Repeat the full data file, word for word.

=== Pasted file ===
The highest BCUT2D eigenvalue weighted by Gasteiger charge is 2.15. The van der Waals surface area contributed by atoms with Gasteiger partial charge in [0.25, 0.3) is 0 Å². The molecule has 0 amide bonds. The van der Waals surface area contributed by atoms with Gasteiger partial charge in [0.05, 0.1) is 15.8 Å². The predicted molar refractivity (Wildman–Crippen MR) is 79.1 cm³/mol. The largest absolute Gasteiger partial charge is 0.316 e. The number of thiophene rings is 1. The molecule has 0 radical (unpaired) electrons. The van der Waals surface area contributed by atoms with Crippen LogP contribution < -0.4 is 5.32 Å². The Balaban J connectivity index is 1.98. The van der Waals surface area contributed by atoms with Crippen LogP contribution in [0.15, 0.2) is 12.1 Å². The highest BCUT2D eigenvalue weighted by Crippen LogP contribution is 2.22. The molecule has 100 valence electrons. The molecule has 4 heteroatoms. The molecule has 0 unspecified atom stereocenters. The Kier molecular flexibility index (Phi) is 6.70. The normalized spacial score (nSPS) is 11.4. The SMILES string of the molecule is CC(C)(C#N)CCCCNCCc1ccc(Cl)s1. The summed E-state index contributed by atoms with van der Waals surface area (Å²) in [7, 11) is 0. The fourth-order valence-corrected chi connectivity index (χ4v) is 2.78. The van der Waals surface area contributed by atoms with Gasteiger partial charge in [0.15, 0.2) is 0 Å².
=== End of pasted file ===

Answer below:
The highest BCUT2D eigenvalue weighted by Gasteiger charge is 2.15. The van der Waals surface area contributed by atoms with Gasteiger partial charge in [0.25, 0.3) is 0 Å². The molecule has 0 amide bonds. The van der Waals surface area contributed by atoms with Gasteiger partial charge in [0.05, 0.1) is 15.8 Å². The predicted molar refractivity (Wildman–Crippen MR) is 79.1 cm³/mol. The largest absolute Gasteiger partial charge is 0.316 e. The number of thiophene rings is 1. The molecule has 0 radical (unpaired) electrons. The van der Waals surface area contributed by atoms with Crippen LogP contribution < -0.4 is 5.32 Å². The Balaban J connectivity index is 1.98. The van der Waals surface area contributed by atoms with Crippen LogP contribution in [0.15, 0.2) is 12.1 Å². The highest BCUT2D eigenvalue weighted by Crippen LogP contribution is 2.22. The molecule has 100 valence electrons. The molecule has 4 heteroatoms. The molecule has 0 unspecified atom stereocenters. The Kier molecular flexibility index (Phi) is 6.70. The normalized spacial score (nSPS) is 11.4. The SMILES string of the molecule is CC(C)(C#N)CCCCNCCc1ccc(Cl)s1. The summed E-state index contributed by atoms with van der Waals surface area (Å²) in [7, 11) is 0. The fourth-order valence-corrected chi connectivity index (χ4v) is 2.78. The van der Waals surface area contributed by atoms with Gasteiger partial charge in [0.15, 0.2) is 0 Å².